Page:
Whilst they were in Virginia, Lane and his associates had acquired a taste for smoking tobacco, a habit which prevailed among the natives; and they were the first persons who carried the plant into England. The Spaniards and Portuguese had introduced it on the continent. Raleigh adopted and encouraged its use in England, and very soon the habit became so widespread that the demand exceeded the supply. It became the staple product of Virginia and a bond of union between England and some of her American colonies, as well as a source of much revenue. It is said that Queen Elizabeth became Raleigh's apt pupil in the art of smoking tobacco. One day whilst she and the courtier and two or three others were indulging in the habit, Raleigh offered a wager that he would ascertain the weight of smoke that should issue from her lips in a given time. Elizabeth accepted the challenge. Raleigh weighed the tobacco that was put in her pipe, and then weighed the ashes that remained in it; the difference in the weight he assigned as the weight of the smoke. The queen, laughing, acknowledged that he had won the wager, and said he was the first alchemist she had ever heard of who had succeeded in turning smoke into gold.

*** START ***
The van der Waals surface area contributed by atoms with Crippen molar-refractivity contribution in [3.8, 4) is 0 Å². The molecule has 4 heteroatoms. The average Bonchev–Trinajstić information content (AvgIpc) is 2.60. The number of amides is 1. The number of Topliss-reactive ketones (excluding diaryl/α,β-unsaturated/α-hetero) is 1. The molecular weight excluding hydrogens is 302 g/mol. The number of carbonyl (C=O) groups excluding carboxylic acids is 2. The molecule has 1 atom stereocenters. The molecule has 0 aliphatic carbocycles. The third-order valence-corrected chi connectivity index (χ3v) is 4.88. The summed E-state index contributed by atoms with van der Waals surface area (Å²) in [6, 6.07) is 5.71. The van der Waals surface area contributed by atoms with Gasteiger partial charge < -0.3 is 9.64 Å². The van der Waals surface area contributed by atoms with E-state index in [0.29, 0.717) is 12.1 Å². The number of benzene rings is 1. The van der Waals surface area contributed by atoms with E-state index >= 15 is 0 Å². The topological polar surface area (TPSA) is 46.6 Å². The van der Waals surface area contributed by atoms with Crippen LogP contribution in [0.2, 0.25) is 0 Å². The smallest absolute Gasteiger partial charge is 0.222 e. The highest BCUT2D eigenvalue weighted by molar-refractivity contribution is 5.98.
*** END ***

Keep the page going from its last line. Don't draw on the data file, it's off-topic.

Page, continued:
Drake's ships had scarcely left the coast when a vessel appeared with supplies for the fugitive colonists. Finding the post abandoned, the ship returned to England; and a fortnight after it left Roanoke, Sir Richard Grenville arrived with three well-furnished ships, and searched in vain for the settlers. Unwilling to give up the possession of the country, he left fifteen men there to protect the rights of England, and then he, too, returned home.